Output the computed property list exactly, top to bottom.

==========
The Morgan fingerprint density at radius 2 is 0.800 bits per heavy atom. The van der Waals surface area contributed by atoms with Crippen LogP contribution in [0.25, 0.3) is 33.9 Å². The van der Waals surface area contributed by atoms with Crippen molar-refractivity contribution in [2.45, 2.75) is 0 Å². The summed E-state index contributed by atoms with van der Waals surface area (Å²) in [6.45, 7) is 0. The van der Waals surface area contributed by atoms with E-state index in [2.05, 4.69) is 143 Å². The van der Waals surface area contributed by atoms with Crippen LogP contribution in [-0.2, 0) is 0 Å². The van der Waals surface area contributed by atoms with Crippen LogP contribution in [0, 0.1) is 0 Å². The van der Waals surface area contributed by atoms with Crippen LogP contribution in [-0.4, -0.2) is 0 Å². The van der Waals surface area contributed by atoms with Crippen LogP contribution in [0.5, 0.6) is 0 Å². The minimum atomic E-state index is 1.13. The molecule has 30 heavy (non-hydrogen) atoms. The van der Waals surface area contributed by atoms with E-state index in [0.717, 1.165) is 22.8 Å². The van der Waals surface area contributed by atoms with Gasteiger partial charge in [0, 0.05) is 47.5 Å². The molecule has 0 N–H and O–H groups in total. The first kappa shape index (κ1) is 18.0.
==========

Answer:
The Morgan fingerprint density at radius 2 is 0.800 bits per heavy atom. The van der Waals surface area contributed by atoms with Crippen LogP contribution in [0.25, 0.3) is 33.9 Å². The van der Waals surface area contributed by atoms with Crippen molar-refractivity contribution in [2.45, 2.75) is 0 Å². The summed E-state index contributed by atoms with van der Waals surface area (Å²) in [6.45, 7) is 0. The van der Waals surface area contributed by atoms with E-state index in [2.05, 4.69) is 143 Å². The van der Waals surface area contributed by atoms with Crippen LogP contribution in [-0.2, 0) is 0 Å². The van der Waals surface area contributed by atoms with Crippen LogP contribution in [0, 0.1) is 0 Å². The van der Waals surface area contributed by atoms with Crippen LogP contribution in [-0.4, -0.2) is 0 Å². The van der Waals surface area contributed by atoms with Crippen LogP contribution in [0.5, 0.6) is 0 Å². The minimum atomic E-state index is 1.13. The molecule has 30 heavy (non-hydrogen) atoms. The van der Waals surface area contributed by atoms with E-state index in [0.717, 1.165) is 22.8 Å². The van der Waals surface area contributed by atoms with Gasteiger partial charge in [0, 0.05) is 47.5 Å². The molecule has 0 N–H and O–H groups in total. The first kappa shape index (κ1) is 18.0.